We’ve all probably heard the adage that the majority of communication is nonverbal. This notion is from Dr. Albert Mehrabian, author of the book Silent Messages. In his research, he found that only 7 percent of any message is conveyed through words, the rest (38 percent through certain vocal elements and 55 percent through nonverbal elements) is unspoken.
What we say is more about how we say it and the influence of other factors that make the message. Our smile conveys sincerity. Our dress imparts seriousness (or the lack thereof). A head nod implies conviction. This isn’t just for the person talking, but also for the one listening.
I know when I preach, the non-verbals of the crowd affect my message. Are they disinterested? Am I making my point? Am I being confusing? Do they agree? Are they about to throw tomatoes?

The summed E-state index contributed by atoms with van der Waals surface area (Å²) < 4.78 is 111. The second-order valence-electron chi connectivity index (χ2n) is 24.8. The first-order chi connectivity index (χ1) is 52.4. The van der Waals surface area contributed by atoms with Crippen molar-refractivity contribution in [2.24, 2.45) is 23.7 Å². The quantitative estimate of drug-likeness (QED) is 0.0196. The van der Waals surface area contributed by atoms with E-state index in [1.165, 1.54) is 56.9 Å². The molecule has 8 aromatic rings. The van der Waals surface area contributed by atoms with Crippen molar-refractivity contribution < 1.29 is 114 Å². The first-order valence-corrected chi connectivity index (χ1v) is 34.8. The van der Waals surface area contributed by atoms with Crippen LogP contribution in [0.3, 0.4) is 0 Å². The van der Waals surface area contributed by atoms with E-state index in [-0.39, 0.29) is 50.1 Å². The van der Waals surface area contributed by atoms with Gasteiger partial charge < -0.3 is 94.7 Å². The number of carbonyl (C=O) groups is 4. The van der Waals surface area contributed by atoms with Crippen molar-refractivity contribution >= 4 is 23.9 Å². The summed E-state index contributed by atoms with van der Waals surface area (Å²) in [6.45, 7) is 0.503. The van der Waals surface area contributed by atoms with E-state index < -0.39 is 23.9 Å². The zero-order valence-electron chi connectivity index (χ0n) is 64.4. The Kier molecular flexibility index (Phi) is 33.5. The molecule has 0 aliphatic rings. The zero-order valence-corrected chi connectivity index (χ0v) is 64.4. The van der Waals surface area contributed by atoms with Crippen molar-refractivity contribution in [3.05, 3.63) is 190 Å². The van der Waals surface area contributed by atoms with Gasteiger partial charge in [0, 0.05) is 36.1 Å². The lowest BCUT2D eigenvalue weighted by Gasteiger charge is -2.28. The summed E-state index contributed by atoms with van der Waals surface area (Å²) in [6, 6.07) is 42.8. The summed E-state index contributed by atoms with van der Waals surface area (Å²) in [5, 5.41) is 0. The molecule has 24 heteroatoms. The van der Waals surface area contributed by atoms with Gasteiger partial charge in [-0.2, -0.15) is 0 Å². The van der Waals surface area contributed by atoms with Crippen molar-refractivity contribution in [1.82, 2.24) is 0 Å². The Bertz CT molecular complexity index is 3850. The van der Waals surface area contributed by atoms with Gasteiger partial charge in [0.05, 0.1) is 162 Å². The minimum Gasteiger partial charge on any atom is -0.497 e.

The sad thing is, I know that often times peoples’ non-verbals are not at all directed towards the lesson. His scowl isn’t about the sermon, but about the argument he had with his wife before services. That bored look is a person considering his schedule for the next week not over the content being offered. That nod isn’t agreement but a person trying to stay awake!
Still, the message is being sent even if it is unintended.
What other messages might we be sending during worship? Could our apparel be sending a message of worldliness or lack of caring? Could our isolation say we are unloving or aloof? Can our seating arrangement say no one really wants to be a part of this so we cram in the back? Does our decor say no one has put much effort into things for a long time?
Worship is praise to God and encouragement to others (Hebrews 10:25). Let’s make sure in all we say (and all we don’t say), that it is on message!
Barry Haynes, Hope church of Christ Hope, AR